Rybak, Wellstone, and Peterson can’t take back their endorsements, but it would sure be nice if everyone else could show some restraint.

 
Below: I’ll add this thought. A seated Democratic member of Congress who leaves his seat to run for something else, and thus gives that seat to the Republicans, in a year like this, is a bone head. Sorry, it is true. If Walz gives his sea to the Republicans next election, and the US House is Republican by one vote, then he will have to … I don’t know what. But something.
 
Comment below fold.
 
…READ MORE

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Political libertarians never grow up

by Dan Burns on March 2, 2015 · 0 comments

libertarianBest analysis of contemporary “libertarianism” that I’ve seen in a while.
 

Libertarians believe themselves controversial and cool. They’re desperate to package themselves as dangerous rebels, but in reality they are champions of conformity. Their irreverence and their opposition to “political correctness” is little more than a fashion accessory, disguising their subservience to – for all their protests against the “political elite” – the real elite…
 
Libertarians proclaim an anti-government position, but they are only opposing the last measures of protection that remain in place to prevent the government from full mutation into an aristocracy. By advocating for the removal of all social programs, libertarians are not rebelling, as much as they are reinforcing the prevailing ethos of “bootstrap” capitalism…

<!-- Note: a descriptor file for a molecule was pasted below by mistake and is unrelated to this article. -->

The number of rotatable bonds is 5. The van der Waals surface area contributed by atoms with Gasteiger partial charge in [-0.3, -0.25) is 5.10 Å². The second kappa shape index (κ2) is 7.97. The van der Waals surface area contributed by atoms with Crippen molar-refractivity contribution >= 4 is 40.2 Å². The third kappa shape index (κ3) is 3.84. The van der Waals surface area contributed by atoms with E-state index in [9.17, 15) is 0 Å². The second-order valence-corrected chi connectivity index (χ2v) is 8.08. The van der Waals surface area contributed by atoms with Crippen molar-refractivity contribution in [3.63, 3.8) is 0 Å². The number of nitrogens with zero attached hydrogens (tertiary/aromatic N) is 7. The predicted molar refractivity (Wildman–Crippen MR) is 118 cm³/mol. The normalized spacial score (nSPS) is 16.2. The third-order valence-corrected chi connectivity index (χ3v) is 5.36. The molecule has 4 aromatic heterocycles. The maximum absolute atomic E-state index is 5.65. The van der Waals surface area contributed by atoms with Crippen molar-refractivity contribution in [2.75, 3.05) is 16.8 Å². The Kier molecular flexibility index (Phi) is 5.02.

When children yell “you’re not the boss of me” they believe they are launching a rebellion against the household establishment, but they are conforming to the codes of behavior visible among all children. Libertarians are attempting to practice the same political voodoo – transforming conformity into rebellion – without realizing that their cries for freedom coalesce with their childlike culture.
(AlterNet)

In Minnesota, I don’t know whether it’s more accurate to call political libertarianism “dormant,” or just plain “done.” Past efforts, earlier this decade, to gain power in the state GOP, didn’t work. In 2014, their most prominent candidate, Hannah Nicollet, a former Ron Paul staffer, ran for governor on the Independence Party ticket, and got 2.88% of the vote. (The IP, on the whole, performed poorly enough so as to lose major party status in the state.) There is a Libertarian Party; its ticket got 0.92% for governor. Presumably politically inclined libertarians here have something in mind.